The Sun Also Rises, is often depicted as being a “bitch-goddess.” A ‘Bitch-goddess’ is a person who uses beauty and sensuality to lure men in and then rule them. On the surface, Brett may fit this description to a T. Yet, as a reader learns more about Brett, they see that she has faced many challenges in her life. She is a flawed human caught in a downward spiral towards destruction. Some challenges Brett have faced were; she was a nurse in World War I, she suffered domestic abuse in her previous marriage, and there are were expectations as a woman living in the 1920’s that Brett confronts.
As a Nurse in World War I, Brett was witness to the horrors of war. She would have seen gruesome scenes and witnessed deaths. At least 20% of veterans come back from World War I with post-traumatic stress disorder or PTSD. There is a plausible argument that Brett suffers from a PTSD. Some classic symptoms that Brett displays are; periods of withdrawing into herself and staring into space. For instance, When Brett and her friends are dining in Pamplona, the men of the group almost get into a fight. Although the violence wasn’t directed at Brett, she froze up. “Brett was sitting there, looking straight ahead at nothing” (Hemingway). There is also a sense of a limited future. Her relationships never last long and the readers do not hear about future plans, as well as a fear of being alone. Brett is always searching for a relationship or some kind of connection to another human being.
Not only is PTSD a consequence of warfare, it is also one of the many results of domestic violence. Brett is a survivor of domestic violence. She married a war veteran who continuously threatened her life. Brett’s fiance Mike said “[W]hen he got really bad, he used to tell her he’d kill her. Always slept with a loaded revolver” (Hemingway). The effects of domestic abuse are ongoing, even after one has escaped from the harmful situation and can affect the person for the rest of their lives. Brett presented many common effects that domestic violence produces such as low self-esteem and questioning one’s sense of self. Brett belittles her self on more than one occasion, saying things such as “I do feel such a bitch” (Hemingway 167) and “He’s so awful. He’s my sort of thing” (Hemingway 219). Brett also displays alcohol and drug abuse, and the inability to trust.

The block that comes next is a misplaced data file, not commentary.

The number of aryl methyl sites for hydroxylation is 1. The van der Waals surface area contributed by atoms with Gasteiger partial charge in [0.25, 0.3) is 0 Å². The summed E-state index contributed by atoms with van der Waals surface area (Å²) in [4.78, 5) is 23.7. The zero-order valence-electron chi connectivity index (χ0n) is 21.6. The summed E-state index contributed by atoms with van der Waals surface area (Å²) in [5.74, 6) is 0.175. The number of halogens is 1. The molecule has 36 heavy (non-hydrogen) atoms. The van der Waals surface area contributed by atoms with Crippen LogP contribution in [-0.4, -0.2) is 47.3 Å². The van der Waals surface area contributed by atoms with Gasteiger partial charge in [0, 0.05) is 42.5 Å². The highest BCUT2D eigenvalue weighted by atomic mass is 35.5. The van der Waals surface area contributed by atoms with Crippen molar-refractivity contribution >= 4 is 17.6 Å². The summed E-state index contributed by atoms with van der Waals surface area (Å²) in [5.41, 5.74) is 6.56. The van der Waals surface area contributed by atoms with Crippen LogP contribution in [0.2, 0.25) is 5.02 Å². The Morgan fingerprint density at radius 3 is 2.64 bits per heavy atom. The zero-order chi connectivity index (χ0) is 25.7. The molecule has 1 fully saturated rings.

Brett refuses to let the expectation of a woman in the 1920’s define who she is and how she acts. Brett ignores the standard style and ignores gender binaries. “Her hair was brushed back like a boy’s” (Hemingway 27). One of her lovers wanted to change Brett. “He wanted me to grow out my hair… He said it would make me more womanly” (Hemingway 218) Despite the expectations of a woman, Brett refused to do this and broke up with him. This is her way of representing her freedom and refusing to let anyone put her in the position of a victim again.
The men of The Sun Also Rises repeatedly objectifies Brett. Jake once compared Brett to “a racing yacht” (Hemingway) Her friends often refer to her appearance rather than other qualities. Over time this can become demoralizing. One might object here that because Brett does use her beauty and sexuality to control men. Cohn, one of her friends, becomes obsessed with Brett after a night together. He ends up physically fighting with his friends over her.
A common counterpoint is that Brett is indeed a “bitch-goddess.” For example, they contend that she uses her beauty and sensuality to control men. Cohn becomes entranced by Brett and follows her around. He gets into physical fights with his friends over her. Cohn once related her to Circe, the Greek goddess of sorcery known for turning men into beasts. Although some people agree with this conclusion, others understand that her past has defined many of her actions.